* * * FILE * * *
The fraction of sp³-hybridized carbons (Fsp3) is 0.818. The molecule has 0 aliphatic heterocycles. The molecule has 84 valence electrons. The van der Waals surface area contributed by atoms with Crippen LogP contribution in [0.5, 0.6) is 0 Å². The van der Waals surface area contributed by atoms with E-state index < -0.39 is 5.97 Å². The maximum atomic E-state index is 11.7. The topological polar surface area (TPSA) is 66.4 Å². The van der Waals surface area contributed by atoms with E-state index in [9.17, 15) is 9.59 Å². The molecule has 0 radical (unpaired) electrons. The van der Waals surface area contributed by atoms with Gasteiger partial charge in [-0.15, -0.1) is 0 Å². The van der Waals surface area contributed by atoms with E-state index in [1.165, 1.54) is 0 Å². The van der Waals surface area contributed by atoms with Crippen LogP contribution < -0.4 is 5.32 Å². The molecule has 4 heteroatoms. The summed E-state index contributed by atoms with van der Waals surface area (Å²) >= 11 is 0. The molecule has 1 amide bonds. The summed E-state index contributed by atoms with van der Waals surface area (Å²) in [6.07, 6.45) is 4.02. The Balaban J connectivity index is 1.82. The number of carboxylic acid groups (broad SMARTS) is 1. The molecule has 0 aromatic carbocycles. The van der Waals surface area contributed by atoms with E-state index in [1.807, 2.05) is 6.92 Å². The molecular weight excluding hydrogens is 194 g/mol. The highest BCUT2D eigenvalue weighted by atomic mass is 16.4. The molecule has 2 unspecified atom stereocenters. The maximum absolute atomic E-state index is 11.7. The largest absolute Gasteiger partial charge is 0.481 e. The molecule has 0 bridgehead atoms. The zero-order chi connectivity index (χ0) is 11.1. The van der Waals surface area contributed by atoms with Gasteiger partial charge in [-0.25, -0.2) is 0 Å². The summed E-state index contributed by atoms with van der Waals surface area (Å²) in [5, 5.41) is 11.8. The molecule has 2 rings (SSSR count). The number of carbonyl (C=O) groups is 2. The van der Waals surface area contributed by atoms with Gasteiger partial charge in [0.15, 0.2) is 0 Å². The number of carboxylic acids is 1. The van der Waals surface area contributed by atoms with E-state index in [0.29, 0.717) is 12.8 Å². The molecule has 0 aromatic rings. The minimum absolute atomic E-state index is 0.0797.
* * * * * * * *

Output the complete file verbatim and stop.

The fraction of sp³-hybridized carbons (Fsp3) is 0.818. The molecule has 0 aliphatic heterocycles. The molecule has 84 valence electrons. The van der Waals surface area contributed by atoms with Crippen LogP contribution in [0.5, 0.6) is 0 Å². The van der Waals surface area contributed by atoms with E-state index < -0.39 is 5.97 Å². The maximum atomic E-state index is 11.7. The topological polar surface area (TPSA) is 66.4 Å². The van der Waals surface area contributed by atoms with E-state index in [9.17, 15) is 9.59 Å². The molecule has 0 radical (unpaired) electrons. The van der Waals surface area contributed by atoms with Gasteiger partial charge in [-0.15, -0.1) is 0 Å². The van der Waals surface area contributed by atoms with E-state index in [1.165, 1.54) is 0 Å². The van der Waals surface area contributed by atoms with Crippen LogP contribution < -0.4 is 5.32 Å². The molecule has 4 heteroatoms. The summed E-state index contributed by atoms with van der Waals surface area (Å²) >= 11 is 0. The molecule has 1 amide bonds. The summed E-state index contributed by atoms with van der Waals surface area (Å²) in [6.07, 6.45) is 4.02. The Balaban J connectivity index is 1.82. The number of carboxylic acid groups (broad SMARTS) is 1. The molecule has 0 aromatic carbocycles. The van der Waals surface area contributed by atoms with E-state index in [1.807, 2.05) is 6.92 Å². The molecular weight excluding hydrogens is 194 g/mol. The highest BCUT2D eigenvalue weighted by atomic mass is 16.4. The molecule has 2 unspecified atom stereocenters. The maximum absolute atomic E-state index is 11.7. The largest absolute Gasteiger partial charge is 0.481 e. The molecule has 0 bridgehead atoms. The zero-order chi connectivity index (χ0) is 11.1. The van der Waals surface area contributed by atoms with Gasteiger partial charge in [-0.25, -0.2) is 0 Å². The summed E-state index contributed by atoms with van der Waals surface area (Å²) in [5, 5.41) is 11.8. The molecule has 2 rings (SSSR count). The number of carbonyl (C=O) groups is 2. The van der Waals surface area contributed by atoms with Gasteiger partial charge in [0.15, 0.2) is 0 Å². The number of carboxylic acids is 1. The van der Waals surface area contributed by atoms with E-state index in [0.29, 0.717) is 12.8 Å². The molecule has 0 aromatic rings. The minimum absolute atomic E-state index is 0.0797.